Class 1 animal safety in the wild and in captivity

Authored By Ashley Hopkins

Class 1 animals, as defined by Tennessee Code Annotated 70-4-403

Gorillas

Orangutans

Chimpanzees

Gibbons

Siamangs

Mandrills

Drills

Baboons

Gelada baboons

Wolves

Bears

Lions

Tigers

Leopards

Jaguars

Cheetahs

Cougars

Elephants

Rhinoceroses

Hippopotami

African buffalos

Crocodiles

Alligators

Poisonous snakes

Poisonous amphibians

Every summer, animal attacks make headlines. Sharks infest waters at popular beaches; bears attack families that are wandering in the bears’ habitats. Of course animal attacks aren’t dependent on time of year, but as the weather warms up and we head into spaces that belong to other creatures, we have to be especially diligent about the live threats in the great outdoors.

In the East Tennessee area, black bears are the main Class 1 animal threat-Class 1 referring to animals that are dangerous and capable of causing mortal harm. Trails in the Great Smoky Mountains were closed earlier this year after a black bear attacked a teen.

The most important thing to do when encountering a Class 1 animal in the wild is to not look them in the eye, experts say. Most animals view this as a threat. Instead, slow your movements, avoiding any quick reactions, which will help you from triggering a dangerous situation. Although the instinct is to run, don’t, experts say.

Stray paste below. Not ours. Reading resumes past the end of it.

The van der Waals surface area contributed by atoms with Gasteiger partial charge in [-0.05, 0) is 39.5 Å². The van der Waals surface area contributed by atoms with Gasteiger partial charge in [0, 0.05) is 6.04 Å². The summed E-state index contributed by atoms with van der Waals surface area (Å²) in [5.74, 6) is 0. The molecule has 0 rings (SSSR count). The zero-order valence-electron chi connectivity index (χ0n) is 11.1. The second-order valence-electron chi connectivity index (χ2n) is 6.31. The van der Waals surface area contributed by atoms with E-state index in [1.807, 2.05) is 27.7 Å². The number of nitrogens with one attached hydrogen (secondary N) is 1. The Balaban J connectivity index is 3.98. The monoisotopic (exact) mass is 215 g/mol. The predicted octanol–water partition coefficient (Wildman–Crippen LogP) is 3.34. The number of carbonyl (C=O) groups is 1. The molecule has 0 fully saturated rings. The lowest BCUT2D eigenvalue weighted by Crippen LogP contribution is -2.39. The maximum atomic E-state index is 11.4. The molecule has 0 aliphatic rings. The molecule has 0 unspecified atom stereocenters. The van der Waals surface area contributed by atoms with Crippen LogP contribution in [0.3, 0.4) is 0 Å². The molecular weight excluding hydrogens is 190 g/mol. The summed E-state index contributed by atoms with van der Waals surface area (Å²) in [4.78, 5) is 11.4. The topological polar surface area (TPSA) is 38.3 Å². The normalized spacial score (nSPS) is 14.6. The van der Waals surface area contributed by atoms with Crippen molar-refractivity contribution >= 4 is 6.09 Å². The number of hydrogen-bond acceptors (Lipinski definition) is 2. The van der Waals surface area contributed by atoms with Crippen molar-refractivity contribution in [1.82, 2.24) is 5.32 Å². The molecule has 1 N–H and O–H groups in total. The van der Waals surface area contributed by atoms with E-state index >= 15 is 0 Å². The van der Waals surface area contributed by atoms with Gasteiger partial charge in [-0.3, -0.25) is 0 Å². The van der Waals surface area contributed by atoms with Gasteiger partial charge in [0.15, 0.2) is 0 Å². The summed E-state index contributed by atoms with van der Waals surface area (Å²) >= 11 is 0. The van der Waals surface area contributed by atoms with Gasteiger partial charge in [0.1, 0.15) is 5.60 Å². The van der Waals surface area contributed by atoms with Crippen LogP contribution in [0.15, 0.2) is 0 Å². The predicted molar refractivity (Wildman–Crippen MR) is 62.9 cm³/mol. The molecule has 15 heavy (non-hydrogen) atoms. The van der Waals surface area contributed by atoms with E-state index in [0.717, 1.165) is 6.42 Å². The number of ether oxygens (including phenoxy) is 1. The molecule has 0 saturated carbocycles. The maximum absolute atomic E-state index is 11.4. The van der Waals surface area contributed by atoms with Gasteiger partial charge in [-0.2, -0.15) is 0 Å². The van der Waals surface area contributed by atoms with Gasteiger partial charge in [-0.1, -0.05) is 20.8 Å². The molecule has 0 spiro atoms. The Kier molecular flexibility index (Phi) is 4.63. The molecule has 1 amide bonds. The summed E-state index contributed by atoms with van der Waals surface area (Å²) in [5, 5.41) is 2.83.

But just because they’re dangerous doesn’t make Class 1 animals any less fascinating. Perhaps the danger, really, is what makes them so fascinating, and part of the reason why Class 1 animals often reside at zoos and other habitats for the public to observe. Many Class 1 animals, such as chimpanzees, are also endangered and part of species survival plans, which is another reason they reside in protected areas.

Locally, there are chimpanzees, jaguars, cougars and snow leopards-all Class 1 animals-at the Chattanooga Zoo. These mesmerizing creatures live in special habitats appropriate to their native homes and provide locals and visitors alike a glimpse into their lives and habits. But safety to both keepers and the general public is of utmost importance.

Most zoos, certainly accredited zoos, have two-keeper rules for Class 1 animals, which means that two keepers check all locks and doors, as well as get a visual on all animals before entering their enclosures or shifting animals on and off exhibit. Keepers often announce over the radio when entering and exiting a Class 1 exhibit. A two-minute rule for stopping and checking locks before entering enclosures or shifting animals also helps keep everyone safe.

All primary enclosures for Class 1 animals are also surrounded by secondary spaces as a safety net, should escapes from primary enclosures occur.

It is important to remember, at zoos, habitats and in the wild, that Class 1 animals are never fully tamed. Animals raised in captivity may exhibit their naturalistic characteristics and behaviors less often than their counterparts in the wild, but they still fully possess their wild instincts, and are therefore unpredictable and exhibit dangerous behaviors. They should only be admired, never provoked-not in the wild, not in captivity.

Stacy Laberdee graduated from Bowling Green State University in Ohio and started her career at the Toledo Zoo. She later worked with rhinoceros, giraffe, African hoofstock, lions and more  at the Kansas City Zoo, as well as with animals of many kinds at the Virginia Zoo. She’s now the general curator at the Chattanooga Zoo. She’s attended many workshops and conferences through the years and has been published on the American Association of Zoo Keepers forum.

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